17 New Movies & TV Shows to Watch at Home This Week

By  · Published on September 29th, 2015

Welcome back to This Week In Discs!

If you see something you like, click on the title to buy it from Amazon.

Black Coal, Thin Ice

Body parts are being discovered across a wide province of China in 1999, and Zhang, the detective assigned to case fails in finding the culprit. Disgraced and dishonored by actions that result in the death of two fellow cops, Zhang is suspended and fades into the bottle. Five years later similar murders begin again, and Zhang is brought back to assist leading to an entirely different outcome.

Writer/director Yi’nan Diao’s latest is one of the most beautifully-photographed noirs you’ve ever seen, Chinese or otherwise, as it captures a cold world lit with neon and the dying embers of once happy people. Action sequences are brief and without glamour, but their blunt effect still finds power as death happens quickly, brutally, and usually without remorse. Its pacing won’t be for everyone, but the characters, revelations, and cinematography will satisfy fans of finely crafted genre cinema.

[Blu-ray/DVD extras: None]


Arnie Cunningham (Keith Gordon) is quite the nerd among his peers, but his best friend Dennis (John Stockwell) makes it all okay. He finds something even better though in the broken down shell of a ’58 Plymouth Fury he restores and names Christine. The car changes him for the worse, and as his obsession grows those who stand against him quickly discover that they can’t outrun evil on four wheels.

Stephen King’s novel got a fantastic adaptation from director John Carpenter that delivers the author’s wholly American tale with Carpenter’s sharp eye and synth sounds. It’s a thrilling story of obsession and possession, filled with striking visuals that look better than they ever have on this new Blu-ray. Chistine, driving through the night while on fire is a stunner. Sony’s new Blu comes loaded with extra features too meaning many of us can finally stop trying to find a reasonably-priced copy of Twilight Time’s limited edition release.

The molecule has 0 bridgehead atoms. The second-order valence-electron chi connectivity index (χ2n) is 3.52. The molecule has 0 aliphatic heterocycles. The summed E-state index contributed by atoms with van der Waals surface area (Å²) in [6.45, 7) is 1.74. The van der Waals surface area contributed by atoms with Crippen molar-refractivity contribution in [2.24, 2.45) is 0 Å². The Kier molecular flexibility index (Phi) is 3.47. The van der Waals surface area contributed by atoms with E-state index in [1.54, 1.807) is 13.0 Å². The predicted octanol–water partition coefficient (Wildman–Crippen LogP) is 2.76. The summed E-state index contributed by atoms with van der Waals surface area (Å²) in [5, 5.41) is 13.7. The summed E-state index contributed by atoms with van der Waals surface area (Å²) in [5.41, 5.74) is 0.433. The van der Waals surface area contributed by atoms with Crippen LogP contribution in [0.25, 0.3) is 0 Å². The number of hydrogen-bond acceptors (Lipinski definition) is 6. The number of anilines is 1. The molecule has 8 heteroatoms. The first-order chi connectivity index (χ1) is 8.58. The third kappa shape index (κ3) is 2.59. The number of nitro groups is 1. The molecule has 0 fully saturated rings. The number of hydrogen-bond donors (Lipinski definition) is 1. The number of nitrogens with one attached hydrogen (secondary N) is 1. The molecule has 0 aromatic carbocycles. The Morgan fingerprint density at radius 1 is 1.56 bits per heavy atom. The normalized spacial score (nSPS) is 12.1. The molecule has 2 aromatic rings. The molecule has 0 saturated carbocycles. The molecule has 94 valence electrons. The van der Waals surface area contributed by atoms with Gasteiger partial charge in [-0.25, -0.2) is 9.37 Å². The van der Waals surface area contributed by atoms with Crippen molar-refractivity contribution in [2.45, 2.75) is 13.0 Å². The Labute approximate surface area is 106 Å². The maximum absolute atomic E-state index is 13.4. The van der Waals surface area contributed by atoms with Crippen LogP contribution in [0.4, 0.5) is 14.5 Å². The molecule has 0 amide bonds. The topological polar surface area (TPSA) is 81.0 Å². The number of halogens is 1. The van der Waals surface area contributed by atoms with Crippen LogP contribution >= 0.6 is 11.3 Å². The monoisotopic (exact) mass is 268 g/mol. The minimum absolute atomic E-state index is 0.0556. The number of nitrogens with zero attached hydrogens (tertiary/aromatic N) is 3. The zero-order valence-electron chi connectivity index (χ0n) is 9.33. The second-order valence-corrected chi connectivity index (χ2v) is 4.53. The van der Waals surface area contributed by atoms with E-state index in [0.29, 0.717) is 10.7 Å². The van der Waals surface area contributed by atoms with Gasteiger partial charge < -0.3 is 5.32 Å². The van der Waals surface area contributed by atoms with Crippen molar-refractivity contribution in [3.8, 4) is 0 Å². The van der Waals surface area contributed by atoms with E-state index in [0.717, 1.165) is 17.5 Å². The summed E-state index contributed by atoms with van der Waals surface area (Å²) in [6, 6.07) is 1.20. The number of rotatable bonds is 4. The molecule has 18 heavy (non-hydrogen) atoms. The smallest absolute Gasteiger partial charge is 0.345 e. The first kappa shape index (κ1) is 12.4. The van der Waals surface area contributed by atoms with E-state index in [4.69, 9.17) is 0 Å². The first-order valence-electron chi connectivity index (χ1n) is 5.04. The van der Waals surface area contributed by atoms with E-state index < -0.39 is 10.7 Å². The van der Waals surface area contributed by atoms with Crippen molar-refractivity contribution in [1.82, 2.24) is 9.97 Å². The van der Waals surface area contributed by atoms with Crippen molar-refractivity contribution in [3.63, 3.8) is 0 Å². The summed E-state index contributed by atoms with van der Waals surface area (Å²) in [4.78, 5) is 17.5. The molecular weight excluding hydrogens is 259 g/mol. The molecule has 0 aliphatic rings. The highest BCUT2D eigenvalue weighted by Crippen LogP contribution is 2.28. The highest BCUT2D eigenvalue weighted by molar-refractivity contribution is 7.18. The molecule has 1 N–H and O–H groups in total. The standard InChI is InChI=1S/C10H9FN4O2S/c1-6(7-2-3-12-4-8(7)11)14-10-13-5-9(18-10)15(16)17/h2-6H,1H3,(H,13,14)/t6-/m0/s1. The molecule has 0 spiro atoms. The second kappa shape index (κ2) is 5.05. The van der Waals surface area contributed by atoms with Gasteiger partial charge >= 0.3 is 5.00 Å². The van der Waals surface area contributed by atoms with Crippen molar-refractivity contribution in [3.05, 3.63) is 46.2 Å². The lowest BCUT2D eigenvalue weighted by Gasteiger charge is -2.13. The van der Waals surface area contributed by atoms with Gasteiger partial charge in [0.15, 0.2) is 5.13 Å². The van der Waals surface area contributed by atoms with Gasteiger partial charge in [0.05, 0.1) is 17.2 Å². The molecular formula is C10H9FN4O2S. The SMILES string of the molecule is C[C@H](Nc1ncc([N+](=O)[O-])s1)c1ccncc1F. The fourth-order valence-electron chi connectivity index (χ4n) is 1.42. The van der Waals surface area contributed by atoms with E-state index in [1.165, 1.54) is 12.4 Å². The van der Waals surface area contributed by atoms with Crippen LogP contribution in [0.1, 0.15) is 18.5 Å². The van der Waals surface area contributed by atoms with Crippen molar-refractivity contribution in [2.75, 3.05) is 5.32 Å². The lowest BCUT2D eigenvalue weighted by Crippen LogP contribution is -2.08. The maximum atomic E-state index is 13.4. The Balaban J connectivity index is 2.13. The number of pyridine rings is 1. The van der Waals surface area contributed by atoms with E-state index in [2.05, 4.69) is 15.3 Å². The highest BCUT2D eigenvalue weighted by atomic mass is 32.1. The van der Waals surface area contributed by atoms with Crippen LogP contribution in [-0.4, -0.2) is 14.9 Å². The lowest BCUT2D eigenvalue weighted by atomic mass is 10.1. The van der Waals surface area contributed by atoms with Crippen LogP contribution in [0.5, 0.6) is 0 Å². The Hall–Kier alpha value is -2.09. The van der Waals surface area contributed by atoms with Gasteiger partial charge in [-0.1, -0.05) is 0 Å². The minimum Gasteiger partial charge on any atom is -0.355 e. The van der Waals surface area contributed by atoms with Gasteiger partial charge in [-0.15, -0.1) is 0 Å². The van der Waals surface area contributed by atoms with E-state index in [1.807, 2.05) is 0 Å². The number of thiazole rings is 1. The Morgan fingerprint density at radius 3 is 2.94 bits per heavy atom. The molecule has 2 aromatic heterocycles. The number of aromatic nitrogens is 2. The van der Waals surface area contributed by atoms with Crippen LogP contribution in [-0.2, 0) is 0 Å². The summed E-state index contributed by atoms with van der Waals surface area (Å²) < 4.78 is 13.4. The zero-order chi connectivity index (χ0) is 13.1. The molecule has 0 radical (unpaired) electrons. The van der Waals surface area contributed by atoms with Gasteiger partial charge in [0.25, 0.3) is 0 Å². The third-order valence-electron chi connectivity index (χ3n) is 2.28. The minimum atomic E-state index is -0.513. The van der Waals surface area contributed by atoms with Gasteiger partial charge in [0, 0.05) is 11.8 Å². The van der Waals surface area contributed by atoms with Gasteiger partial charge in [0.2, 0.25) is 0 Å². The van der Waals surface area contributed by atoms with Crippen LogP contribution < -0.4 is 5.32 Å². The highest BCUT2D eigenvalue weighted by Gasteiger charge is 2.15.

[Blu-ray extras: Deleted scenes, commentary, featurettes]

The Connection (Drafthouse Films)

Marseilles is in the middle of a mob war, and one prong of the authorities’ response is to move Pierre Michel (Jean Dujardin) from his successful tenure as a Juvenile Magistrate over to the Organized Crime division. He immediately dives in with the team as they track extorted funds, drug shipments and the various players at every level. Top of the heroin-fueled food chain is Gaetan “Tany” Zampa (Gilles Lellouche), a tough businessman whose business is drugs. He’s an ethical, tough love kind of guy, but his main goal is to keep his wife and family in the luxury they’ve become accustomed to. The two men wage war from their posts above the fray, but the ongoing battle pulls them ever downwards threatening their positions, relationships and lives.

This is an old school crime film exploring both sides of the heroin-dipped coin with equal dramatic flair with Dujardin and Lellouche well-paired as heavyweights who share more than just a slight physical resemblance. They both convince as men who value family above all else but who still can’t walk away from their increasingly dangerous day jobs. The intensity they display during the film’s heightened moments is balanced by a softness waiting in the wings for their family. It’s an absolutely gorgeous film too with sun-drenched landscapes and impossibly cool-looking characters captured like veteran models vacationing in the past. The sea frequently fills the frame and our senses, and it’s not difficult to imagine that we’re there among the finely dressed and morally corrupt. Music, including both the score and various tracks, add to the luxurious atmosphere.

[Blu-ray/DVD extras: Making of, deleted scenes, booklet]

Deutschland 83

It’s the early ’80s, and the divide between East and West couldn’t be any greater. The two halves of the once majestic city of Berlin are divided physically and ideologically, and it’s quickly becoming Ground Zero for the looming Cold War. As the U.S. makes plans to move missiles into West Berlin the East sends over a spy, Martin (Jonas Nay), who didn’t exactly volunteer for the job. He has no choice, but he does have a mission.